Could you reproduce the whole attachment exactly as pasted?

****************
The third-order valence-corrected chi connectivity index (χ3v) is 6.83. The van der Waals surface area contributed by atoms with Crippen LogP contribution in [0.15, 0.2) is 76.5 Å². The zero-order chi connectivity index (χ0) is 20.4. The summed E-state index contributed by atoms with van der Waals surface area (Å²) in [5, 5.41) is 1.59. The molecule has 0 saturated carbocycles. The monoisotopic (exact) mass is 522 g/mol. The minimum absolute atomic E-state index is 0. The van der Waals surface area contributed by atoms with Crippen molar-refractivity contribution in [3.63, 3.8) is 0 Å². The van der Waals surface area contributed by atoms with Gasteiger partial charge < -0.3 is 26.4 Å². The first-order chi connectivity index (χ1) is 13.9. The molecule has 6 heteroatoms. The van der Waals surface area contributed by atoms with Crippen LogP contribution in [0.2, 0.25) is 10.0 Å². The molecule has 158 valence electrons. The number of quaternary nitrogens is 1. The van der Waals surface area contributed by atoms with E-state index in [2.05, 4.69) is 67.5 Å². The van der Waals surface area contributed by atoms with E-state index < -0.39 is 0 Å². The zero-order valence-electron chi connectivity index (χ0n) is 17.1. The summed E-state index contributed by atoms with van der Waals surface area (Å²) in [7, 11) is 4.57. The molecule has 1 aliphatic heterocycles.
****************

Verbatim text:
The third-order valence-corrected chi connectivity index (χ3v) is 6.83. The van der Waals surface area contributed by atoms with Crippen LogP contribution in [0.15, 0.2) is 76.5 Å². The zero-order chi connectivity index (χ0) is 20.4. The summed E-state index contributed by atoms with van der Waals surface area (Å²) in [5, 5.41) is 1.59. The molecule has 0 saturated carbocycles. The monoisotopic (exact) mass is 522 g/mol. The minimum absolute atomic E-state index is 0. The van der Waals surface area contributed by atoms with Crippen molar-refractivity contribution in [3.63, 3.8) is 0 Å². The van der Waals surface area contributed by atoms with Gasteiger partial charge < -0.3 is 26.4 Å². The first-order chi connectivity index (χ1) is 13.9. The molecule has 6 heteroatoms. The van der Waals surface area contributed by atoms with Crippen LogP contribution in [0.2, 0.25) is 10.0 Å². The molecule has 158 valence electrons. The number of quaternary nitrogens is 1. The van der Waals surface area contributed by atoms with E-state index in [2.05, 4.69) is 67.5 Å². The van der Waals surface area contributed by atoms with E-state index < -0.39 is 0 Å². The zero-order valence-electron chi connectivity index (χ0n) is 17.1. The summed E-state index contributed by atoms with van der Waals surface area (Å²) in [7, 11) is 4.57. The molecule has 1 aliphatic heterocycles.